Transformation Plasticity and Residual Stresses in Single-Pass Repair Welds

[+] Author and Article Information
A. S. Oddy

Metals Technology Laboratory, CANMET, Ottawa, Canada

J. A. Goldak, J. M. J. McDill

Department of Mechanical and Aeronautical Engineering, Carleton University, Ottawa, Canada

J. Pressure Vessel Technol 114(1), 33-38 (Feb 01, 1992) (6 pages) doi:10.1115/1.2929009 History: Received June 11, 1990; Revised May 09, 1991; Online June 17, 2008


Prediction of the residual stresses caused by welding is important when post-weld stress relief is not feasible. Phase changes and transformation plasticity have a significant effect on the residual stresses generated by welding and heat-treatment of some alloys. Transformation plasticity occurs when the stresses generated by the transformation of individual grains interact with the macroscopic stress state to produce plastic strains. Heuristic methods requiring empirical constants have been used in the past. A method based on the fundamental laws of plasticity and basic material properties is proposed to incorporate transformation plasticity in a finite element program. The transformation plasticity which occurs depends on the stress state. During any increment the stress state can change substantially. If the step size is too large, the analysis may become unstable. A method which allows larger steps while eliminating the instability and improving the convergence is presented. A three-dimensional (3D) analysis of a short longitudinal pipe weld in a typical pressure vessel steel is shown. The significance of this phenomenon in welds is demonstrated by comparing the residual stress states predicted with and without transformation plasticity.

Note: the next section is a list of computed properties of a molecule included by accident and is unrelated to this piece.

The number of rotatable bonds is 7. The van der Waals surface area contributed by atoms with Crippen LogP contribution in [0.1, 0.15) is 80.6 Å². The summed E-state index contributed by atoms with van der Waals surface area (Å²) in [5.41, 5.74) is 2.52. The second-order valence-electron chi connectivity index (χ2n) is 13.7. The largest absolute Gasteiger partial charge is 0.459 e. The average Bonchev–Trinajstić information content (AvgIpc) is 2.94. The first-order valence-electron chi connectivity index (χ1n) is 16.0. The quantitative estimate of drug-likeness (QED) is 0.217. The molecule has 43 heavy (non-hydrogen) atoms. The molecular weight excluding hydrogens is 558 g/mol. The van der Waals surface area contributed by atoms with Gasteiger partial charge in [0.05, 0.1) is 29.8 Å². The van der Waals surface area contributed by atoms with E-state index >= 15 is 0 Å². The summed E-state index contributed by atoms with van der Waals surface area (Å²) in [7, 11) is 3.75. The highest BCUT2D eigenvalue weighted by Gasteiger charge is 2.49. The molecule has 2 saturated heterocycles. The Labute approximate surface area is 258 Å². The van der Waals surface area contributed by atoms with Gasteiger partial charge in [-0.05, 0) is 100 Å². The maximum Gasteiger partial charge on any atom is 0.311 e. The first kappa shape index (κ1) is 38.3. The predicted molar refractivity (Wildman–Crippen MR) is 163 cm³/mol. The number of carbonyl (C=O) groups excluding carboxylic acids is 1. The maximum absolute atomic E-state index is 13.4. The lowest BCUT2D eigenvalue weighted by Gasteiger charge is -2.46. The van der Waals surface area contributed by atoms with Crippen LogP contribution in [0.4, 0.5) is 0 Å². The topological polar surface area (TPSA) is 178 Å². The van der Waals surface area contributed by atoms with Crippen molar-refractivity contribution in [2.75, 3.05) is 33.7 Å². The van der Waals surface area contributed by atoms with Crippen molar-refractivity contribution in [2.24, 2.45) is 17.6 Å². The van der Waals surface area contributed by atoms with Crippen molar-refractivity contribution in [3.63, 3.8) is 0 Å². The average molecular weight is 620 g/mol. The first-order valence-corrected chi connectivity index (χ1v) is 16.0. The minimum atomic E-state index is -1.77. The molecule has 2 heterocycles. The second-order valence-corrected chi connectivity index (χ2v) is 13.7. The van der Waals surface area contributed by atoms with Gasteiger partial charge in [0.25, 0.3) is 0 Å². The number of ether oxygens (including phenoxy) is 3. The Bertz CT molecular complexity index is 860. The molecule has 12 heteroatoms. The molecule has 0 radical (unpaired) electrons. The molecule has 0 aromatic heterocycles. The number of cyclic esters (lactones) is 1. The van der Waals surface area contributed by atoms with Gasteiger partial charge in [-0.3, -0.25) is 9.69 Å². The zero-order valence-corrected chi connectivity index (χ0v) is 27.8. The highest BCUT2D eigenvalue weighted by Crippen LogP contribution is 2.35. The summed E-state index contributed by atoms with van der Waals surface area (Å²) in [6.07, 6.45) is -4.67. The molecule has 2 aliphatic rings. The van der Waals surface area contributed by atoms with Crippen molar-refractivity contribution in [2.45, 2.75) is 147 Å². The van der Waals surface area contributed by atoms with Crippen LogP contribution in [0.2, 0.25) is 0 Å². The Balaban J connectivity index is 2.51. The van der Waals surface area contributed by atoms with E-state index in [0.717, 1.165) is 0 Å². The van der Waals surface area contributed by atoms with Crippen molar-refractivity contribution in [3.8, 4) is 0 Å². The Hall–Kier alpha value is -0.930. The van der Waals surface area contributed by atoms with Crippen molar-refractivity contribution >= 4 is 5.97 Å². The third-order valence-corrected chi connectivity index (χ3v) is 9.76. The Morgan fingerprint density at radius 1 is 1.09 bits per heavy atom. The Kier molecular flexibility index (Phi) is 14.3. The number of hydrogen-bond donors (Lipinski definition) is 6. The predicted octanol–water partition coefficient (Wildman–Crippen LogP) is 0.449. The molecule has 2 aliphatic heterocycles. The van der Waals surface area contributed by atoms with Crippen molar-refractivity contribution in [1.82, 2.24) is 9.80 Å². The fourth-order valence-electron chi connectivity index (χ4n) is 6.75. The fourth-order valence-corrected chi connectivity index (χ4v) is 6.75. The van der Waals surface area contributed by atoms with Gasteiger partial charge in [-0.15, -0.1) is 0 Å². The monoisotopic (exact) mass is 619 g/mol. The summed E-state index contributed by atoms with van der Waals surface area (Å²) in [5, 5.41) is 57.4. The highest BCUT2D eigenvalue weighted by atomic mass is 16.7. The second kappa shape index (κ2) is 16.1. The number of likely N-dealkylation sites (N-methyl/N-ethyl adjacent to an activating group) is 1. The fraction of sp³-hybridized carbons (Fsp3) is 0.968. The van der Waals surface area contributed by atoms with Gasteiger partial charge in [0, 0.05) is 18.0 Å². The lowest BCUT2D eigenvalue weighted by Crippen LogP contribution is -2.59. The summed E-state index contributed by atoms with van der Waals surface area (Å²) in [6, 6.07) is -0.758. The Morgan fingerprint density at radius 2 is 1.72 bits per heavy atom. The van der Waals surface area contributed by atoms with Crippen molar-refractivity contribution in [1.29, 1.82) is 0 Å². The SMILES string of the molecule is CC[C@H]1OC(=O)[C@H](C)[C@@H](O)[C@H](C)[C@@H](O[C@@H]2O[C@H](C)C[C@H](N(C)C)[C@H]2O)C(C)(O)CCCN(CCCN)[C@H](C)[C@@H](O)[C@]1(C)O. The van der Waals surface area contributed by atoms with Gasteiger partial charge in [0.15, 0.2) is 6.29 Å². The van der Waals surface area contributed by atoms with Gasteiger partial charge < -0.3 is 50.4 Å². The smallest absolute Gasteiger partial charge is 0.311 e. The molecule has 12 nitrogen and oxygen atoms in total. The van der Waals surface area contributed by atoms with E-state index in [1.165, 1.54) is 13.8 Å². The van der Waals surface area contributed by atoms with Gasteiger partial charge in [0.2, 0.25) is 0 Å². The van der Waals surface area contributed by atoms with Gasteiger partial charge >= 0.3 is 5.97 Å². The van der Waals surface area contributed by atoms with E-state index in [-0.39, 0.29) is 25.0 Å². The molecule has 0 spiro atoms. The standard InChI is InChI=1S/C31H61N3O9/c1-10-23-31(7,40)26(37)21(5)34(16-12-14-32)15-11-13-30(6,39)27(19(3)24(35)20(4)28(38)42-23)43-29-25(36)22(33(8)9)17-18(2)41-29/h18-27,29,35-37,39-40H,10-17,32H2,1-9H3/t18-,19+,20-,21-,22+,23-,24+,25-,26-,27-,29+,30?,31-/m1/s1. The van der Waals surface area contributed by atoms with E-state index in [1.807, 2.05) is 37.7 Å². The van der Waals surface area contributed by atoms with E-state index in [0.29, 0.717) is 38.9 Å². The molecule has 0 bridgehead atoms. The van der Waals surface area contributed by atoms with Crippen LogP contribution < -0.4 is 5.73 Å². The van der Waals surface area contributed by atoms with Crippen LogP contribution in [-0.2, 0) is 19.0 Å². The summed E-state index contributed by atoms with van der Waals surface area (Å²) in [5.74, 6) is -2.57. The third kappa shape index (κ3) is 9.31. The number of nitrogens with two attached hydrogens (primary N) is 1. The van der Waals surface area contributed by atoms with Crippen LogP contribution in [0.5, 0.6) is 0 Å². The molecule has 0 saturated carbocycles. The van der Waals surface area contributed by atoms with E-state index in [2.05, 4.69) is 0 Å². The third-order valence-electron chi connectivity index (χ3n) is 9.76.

Copyright © 1992 by The American Society of Mechanical Engineers
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